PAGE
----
On the way to Murano the boat stops at Cimitero, the cemetery of Venice, created when Napoleon declared that it was unhygienic to bury people on Venice itself. The cemetery forbids cameras so I could not photograph some of the amazing tombstones. The church on the island is beautifully decorated in gold mosaic and beautiful glass. The cemetery is sorted into sections for priests, nuns, military, children etc. Some tombstones even include photographs of the families buried in the tombs. There are a few famous people buried here like Igor Stravinsky (Modernist composer) and Diaghalev (Russian dancer/choreographer)
Visiting Murano is something I have been looking forward to ever since I heard I was accepted into the YSSP. Why you ask? I do a lot of beadwork at home, mostly with cheap Chinese glass but every once in a while I get to use Venetian glass beads as a signature bead. These beads are truly beautiful works of art and to come to the place where glass-making is famous is truly awe-inspiring.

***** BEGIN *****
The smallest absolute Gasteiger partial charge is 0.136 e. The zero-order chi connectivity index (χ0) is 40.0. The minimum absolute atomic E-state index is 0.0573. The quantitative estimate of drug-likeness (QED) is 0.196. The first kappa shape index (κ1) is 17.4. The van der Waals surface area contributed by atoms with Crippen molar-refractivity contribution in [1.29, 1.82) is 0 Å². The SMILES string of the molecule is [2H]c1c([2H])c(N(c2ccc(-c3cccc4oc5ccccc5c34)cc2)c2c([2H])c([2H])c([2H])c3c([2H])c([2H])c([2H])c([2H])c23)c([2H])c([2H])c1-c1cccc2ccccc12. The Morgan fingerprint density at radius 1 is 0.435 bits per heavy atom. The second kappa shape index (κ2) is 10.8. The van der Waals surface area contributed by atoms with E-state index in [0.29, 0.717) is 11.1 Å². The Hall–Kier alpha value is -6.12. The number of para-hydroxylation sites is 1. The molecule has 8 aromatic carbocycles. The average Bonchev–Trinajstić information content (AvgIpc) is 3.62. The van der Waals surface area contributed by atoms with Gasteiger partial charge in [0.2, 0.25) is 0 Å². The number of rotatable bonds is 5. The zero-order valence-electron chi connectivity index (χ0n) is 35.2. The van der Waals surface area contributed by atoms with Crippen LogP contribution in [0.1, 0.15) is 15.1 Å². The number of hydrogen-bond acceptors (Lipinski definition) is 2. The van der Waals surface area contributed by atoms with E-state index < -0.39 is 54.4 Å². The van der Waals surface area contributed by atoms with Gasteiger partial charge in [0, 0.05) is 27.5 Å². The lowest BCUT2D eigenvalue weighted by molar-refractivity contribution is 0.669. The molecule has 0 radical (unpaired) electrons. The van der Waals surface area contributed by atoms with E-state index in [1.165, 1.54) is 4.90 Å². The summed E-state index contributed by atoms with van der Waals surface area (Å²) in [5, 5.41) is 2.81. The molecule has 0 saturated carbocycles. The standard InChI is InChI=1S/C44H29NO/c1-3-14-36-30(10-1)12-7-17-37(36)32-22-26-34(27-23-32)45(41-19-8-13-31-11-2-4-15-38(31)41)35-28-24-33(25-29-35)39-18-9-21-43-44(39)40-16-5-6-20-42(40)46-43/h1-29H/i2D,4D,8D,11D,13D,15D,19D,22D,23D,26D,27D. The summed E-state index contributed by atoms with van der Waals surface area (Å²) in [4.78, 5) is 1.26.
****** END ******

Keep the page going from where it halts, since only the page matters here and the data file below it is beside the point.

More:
Murano shops are an odd mixture of the very snooty and the very friendly. Glass studios with famous designers practically check your credit limit at the door and look loathe to serve the common tourist. The smaller 1 man shops and workman's benches are happy for you to potter about and look at their handmade pieces. I fell in love with a glass statue of a dance couple done in clear glass with swirls of blue and purple throughout. This colouring seems to be a signature of some designer as most of the work was in these colours. If it was anywhere near my price range I would have bought it but at 2800 euros I had to leave it in the showroom :(
The Glass Museum wasn't worth seeing my opinion. It shows the progression of glass-making over the centuries starting from the 1st century AD by the Romans to modern day pieces. The most impressive items were the centrepieces and chandeliers (which you cannot photograph).
Murano has an amazing array of glass art pieces scattered throughout the island of which I managed to capture a few (I found 6 official pieces, they may be more). One I didn't have a chance to photograph was of a series of birds all in various stages of settling on a branch.